Though I think most men zoom through their work days with tunnel vision, most women are interrupted by phone calls from school, doctor appointment scheduling and mundane problems that arise at the family home. When you’re waffling about a return to work, it can seem impossible that you would ever be able to take care of your family, your home—and your paid job, too.
Few women—especially those who return to work after a long hiatus—earn enough to hire multiple stand-ins who can handle daily family and household needs. It’s just a fact that working women have two jobs—one at home and one at work. If the paid job is a fairly traditional, more than full-time corporate role it’s pretty hard to be all things to all constituents.
That’s why so many women toy with the idea of starting their own businesses. When you’re the boss of you, there’s a lot more flexibility. If you have to run out the door to pick up a sick child, if the pipes burst or if an older family member needs unexpected extended care, you can fit it all in if you’re okay with a business—and revenues—that ebb and flow.
Fiona Mittag of Wilton, Connecticut has raised two children, managed prep school and college searches, led home renovations, traveled back and forth to England to help out an aging mother, supervised homework, been a corporate wife and met all the other needs of a household and family—while running an antique print and framing business out of her home.
There have been many times when the business has taken a back seat, but Fiona has always been able to quickly pick up where she left off. Now, as an empty nester, she is going full speed ahead, taking her business to a new level of activity—and enjoying the big, free blocks of time.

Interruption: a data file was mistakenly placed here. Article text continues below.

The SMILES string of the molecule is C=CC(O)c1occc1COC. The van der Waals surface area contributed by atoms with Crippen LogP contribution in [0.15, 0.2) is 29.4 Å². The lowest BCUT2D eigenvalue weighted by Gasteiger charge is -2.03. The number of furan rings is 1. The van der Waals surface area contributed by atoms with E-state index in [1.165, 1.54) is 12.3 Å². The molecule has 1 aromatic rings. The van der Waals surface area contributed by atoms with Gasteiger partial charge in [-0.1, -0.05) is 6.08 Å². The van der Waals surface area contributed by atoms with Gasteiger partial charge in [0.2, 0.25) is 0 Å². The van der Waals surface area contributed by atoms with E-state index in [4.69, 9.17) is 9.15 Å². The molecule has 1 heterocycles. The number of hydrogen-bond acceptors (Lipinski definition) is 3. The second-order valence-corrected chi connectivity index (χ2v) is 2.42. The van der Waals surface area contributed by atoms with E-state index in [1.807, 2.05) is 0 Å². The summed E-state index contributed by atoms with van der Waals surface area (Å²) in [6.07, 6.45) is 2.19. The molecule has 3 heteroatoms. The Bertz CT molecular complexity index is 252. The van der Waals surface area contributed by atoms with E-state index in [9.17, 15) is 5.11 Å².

When the London-born Fiona started her business 25 years ago, she needed a profession that would fit the life of a busy corporate wife. In New York City, one of her husband’s first posts, she also did not initially have the documentation to work. Without children at the time, she wanted to be busy and find work that could travel with her as her husband’s career progressed.
Inspiration came from the many New York City art galleries, museums and interior design shops that Fiona wandered through on her free days. She enrolled at Parsons School of Interior Design and completed a short course before focusing on the art market and in particular the world of antique prints and the art of framing. This great interest in art and history prompted her to visit antiquarian book dealers in London–thinking that she would like to set up her own antique print business.
Luck stepped in and Fiona was introduced to one of the world’s largest print dealers. This extremely knowledgeable and highly respected gentleman literally taught her about the world of prints–how to distinguish the age of the paper, the authenticity of the print, its rarity and inherent value. Fiona then learned how to mat the artwork–and her artistic background and historical knowledge led to her current expertise on matting and frame choices for any artwork.